but, what’s the business model?
What’s the business model? I guarantee that’s always the first question I get asked whenever I deliver a lecture to journalism students about social media, blogs and publishing kigaliwire.
Simple answer is, I don’t have one. At least not one you can easily plan for/quantify/stick in an excel sheet and say X + Y = $$$$. I don’t work that way. It’s more about transparency, visibility, connections and being reasonably good at what you do.
For the benefit of wannabehacks and business model seekers the world over, I thought I’d try and quantify the opportunities and connections I have made since August, 2009 as a direct result of Kigaliwire.
Note: As a full-time freelance, I also solicit work. However, for the purposes of “quantifying” - none of what’s listed below was solicited. This is only stuff that “came” to me.
- Photos for AfrikaPost magazine in Germany.
- Photos and story for BBC Focus on Africa magazine.
- Photos for CNN slideshow.
- Photos for a report for a large, international NGO.
- Speaking gig with IREX in Rwanda.
- Speaking gig with the Rwanda Project.
- Photo assignment in DR Congo with a large, international charity.
- Photo assignment in northern Rwanda for a U.S. NGO.
- Possible training gigs with two government bodies.
- Foreign correspondent gig for two very well-known newswires.
- $1,000 per month part-time gig writing/editing/designing an NGO newsletter.
- Current Intelligence online magazine editorial role.
- Foreign correspondent gig for a weekly subscription newsletter in the U.S.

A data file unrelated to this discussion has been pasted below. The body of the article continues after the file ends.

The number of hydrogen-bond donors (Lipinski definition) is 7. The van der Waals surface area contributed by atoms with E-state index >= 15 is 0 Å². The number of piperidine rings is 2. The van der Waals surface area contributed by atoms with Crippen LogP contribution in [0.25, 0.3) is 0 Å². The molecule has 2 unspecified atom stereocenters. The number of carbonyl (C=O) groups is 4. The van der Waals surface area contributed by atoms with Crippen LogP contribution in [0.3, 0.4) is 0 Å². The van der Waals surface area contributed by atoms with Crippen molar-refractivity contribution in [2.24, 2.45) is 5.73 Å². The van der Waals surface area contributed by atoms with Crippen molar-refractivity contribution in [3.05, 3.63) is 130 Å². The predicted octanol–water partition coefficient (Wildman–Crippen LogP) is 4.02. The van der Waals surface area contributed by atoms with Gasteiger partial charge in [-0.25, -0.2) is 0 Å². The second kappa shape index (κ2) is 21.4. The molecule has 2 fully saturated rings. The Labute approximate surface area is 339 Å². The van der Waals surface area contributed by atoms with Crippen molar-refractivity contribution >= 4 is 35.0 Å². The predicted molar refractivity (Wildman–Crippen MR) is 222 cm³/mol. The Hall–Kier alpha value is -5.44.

- A Q&A roughly every other month or so with researchers/consultancy companies.
- Q&A with Global Voices.
- Driver/Muzungu fixer
- At least 10 lectures at UK universities and across the BBC.
- Photos for a UK-based architectural consultancy.
- Discussions with three mainstream media outlets about working as a foreign correspondent.
- Offered speaking gig with a UK Ministry in London.
- On average, around 1 NGO per week contacts me about something - normally PR for them, but sometimes work for me.
- A journalist or editor I’ve never met contacts me roughly every week or two.
- Invites to various events & debates both in Rwanda and overseas.
I’ve probably forgotten a few things from this list, but you get the general idea. Also, I didn’t end up taking on all of the work offers and wotnot mentioned. Also, not all of these opportunities were paid and not all of them ended up panning out. However, in a nutshell,
If you’ve got the drive, you’re reasonably talented, you go somewhere odd, meet lots of people, get to know your patch, keep a blog, tweet a bit too, then - at least in my experience - stuff comes your way.